A group of researchers from the National Oceanic and Atmospheric Administration (NOAA) are using robots to explore the deep sea off the coast of Puerto Rico. Here are some of their highlights, as curated by Quartz:
Basically, it’s really hard to keep people alive at the bottom of the ocean. There’s a lot of pressure down there, and it’s very, very dark. Funding for marine research is also thin. There are also more “things” to discover than there are on the moon. The moon is basically just a bunch of rocks, but the oceans are a bunch of rocks and life-forms.
We’re learning more every day, though, thanks to new technology like satellite-enabled animal tags and the robots you see in the video (called remote-operated vehicles or ROVs) that can more easily plumb the deepest corners of the sea.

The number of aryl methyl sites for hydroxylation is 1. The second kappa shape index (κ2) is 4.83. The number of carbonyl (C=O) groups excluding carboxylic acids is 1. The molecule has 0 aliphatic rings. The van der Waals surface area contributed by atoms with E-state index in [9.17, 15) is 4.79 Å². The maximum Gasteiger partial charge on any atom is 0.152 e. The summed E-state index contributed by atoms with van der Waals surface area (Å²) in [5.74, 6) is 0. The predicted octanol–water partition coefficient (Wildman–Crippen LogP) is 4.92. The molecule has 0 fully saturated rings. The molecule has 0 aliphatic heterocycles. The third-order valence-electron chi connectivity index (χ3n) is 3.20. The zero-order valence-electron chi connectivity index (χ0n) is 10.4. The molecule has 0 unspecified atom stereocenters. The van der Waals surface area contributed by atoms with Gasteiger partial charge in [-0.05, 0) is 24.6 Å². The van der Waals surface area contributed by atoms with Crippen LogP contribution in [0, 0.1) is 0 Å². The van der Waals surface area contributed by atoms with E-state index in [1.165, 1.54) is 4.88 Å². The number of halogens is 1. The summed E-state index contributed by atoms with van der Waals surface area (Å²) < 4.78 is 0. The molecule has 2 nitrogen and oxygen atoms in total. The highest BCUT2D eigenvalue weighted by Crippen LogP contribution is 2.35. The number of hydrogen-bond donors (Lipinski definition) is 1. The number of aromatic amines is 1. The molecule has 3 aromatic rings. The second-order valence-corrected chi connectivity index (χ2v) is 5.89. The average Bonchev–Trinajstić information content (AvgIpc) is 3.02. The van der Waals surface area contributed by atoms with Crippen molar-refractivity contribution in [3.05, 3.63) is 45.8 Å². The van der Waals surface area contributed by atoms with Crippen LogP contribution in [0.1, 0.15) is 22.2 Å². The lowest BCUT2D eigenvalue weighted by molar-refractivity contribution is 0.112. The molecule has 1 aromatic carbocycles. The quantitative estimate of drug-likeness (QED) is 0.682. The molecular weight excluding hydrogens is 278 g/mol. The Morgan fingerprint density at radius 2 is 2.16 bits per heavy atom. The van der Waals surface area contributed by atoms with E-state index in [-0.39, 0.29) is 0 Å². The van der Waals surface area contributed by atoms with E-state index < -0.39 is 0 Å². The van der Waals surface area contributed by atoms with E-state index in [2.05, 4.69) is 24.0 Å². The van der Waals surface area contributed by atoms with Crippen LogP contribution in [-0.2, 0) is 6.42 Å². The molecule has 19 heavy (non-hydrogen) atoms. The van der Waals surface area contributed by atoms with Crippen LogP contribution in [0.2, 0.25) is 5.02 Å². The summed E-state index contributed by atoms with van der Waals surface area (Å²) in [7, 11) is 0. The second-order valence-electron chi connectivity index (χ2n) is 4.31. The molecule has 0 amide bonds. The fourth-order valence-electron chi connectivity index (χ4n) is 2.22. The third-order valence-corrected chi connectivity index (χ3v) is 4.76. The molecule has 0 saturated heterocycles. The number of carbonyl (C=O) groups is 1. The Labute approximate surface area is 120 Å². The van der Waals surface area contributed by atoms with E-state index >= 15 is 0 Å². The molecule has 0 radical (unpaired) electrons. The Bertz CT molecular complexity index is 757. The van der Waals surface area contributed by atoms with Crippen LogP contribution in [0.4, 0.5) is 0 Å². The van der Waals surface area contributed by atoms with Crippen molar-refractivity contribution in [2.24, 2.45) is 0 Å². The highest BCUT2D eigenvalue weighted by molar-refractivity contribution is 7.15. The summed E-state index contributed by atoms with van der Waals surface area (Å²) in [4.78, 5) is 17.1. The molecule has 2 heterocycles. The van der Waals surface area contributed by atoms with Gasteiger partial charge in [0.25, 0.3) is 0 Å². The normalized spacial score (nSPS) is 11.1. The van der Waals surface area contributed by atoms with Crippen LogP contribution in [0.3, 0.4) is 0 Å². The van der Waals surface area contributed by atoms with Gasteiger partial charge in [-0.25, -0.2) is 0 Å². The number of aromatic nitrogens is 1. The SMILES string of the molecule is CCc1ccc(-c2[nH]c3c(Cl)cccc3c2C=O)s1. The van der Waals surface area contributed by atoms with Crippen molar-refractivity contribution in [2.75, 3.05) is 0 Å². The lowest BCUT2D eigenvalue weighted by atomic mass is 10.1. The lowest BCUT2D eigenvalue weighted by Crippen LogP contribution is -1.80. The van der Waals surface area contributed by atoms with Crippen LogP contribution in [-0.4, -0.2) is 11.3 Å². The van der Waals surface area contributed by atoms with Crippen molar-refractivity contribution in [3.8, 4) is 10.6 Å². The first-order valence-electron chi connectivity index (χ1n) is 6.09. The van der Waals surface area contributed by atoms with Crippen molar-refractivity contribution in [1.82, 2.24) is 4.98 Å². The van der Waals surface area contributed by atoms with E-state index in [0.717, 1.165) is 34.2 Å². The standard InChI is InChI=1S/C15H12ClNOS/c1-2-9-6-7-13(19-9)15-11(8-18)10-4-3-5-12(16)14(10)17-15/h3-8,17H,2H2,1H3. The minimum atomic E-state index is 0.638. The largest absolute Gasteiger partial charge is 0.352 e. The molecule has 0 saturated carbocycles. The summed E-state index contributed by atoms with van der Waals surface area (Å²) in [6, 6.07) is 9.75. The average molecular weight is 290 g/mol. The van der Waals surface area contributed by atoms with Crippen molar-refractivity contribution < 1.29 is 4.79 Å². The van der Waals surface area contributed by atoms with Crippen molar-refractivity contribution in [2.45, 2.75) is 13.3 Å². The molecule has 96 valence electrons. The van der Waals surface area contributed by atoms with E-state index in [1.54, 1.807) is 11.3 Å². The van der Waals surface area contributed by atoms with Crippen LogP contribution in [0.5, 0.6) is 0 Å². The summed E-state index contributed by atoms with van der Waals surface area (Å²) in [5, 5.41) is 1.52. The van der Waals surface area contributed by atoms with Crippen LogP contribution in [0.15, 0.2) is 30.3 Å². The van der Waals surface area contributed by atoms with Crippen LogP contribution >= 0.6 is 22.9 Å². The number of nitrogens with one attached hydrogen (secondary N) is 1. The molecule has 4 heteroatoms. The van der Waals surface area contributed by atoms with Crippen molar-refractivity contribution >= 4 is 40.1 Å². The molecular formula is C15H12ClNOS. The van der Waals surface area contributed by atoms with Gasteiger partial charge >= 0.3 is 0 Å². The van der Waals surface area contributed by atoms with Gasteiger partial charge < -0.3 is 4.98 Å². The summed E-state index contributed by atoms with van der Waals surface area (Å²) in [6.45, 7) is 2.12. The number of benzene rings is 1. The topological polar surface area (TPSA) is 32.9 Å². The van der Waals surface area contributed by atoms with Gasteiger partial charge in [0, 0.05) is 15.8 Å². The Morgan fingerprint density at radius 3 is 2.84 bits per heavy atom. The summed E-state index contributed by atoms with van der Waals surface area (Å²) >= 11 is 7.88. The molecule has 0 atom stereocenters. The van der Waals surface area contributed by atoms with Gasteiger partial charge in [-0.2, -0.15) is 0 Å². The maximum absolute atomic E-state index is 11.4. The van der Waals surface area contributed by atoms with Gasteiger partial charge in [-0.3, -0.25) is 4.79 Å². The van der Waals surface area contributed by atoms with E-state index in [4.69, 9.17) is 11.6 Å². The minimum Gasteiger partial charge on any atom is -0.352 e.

The Internet is helping too, as the researchers mentioned in the video. With live webcasting and chatrooms, researchers from all over the world can tune-in and help identify the creatures that the team finds.
“In a total of 12 dives, they saw 100 species of fish, 50 species of deepwater corals and hundreds of other invertebrates, many of which had never been seen in their natural habitat. [The scientists are] still analyzing the data they collected, but have already identified two new species: a jellyfish-like animal called a ctenophore and a new type of fish,” Quartz reported.
Screengrab via Quartz/YouTube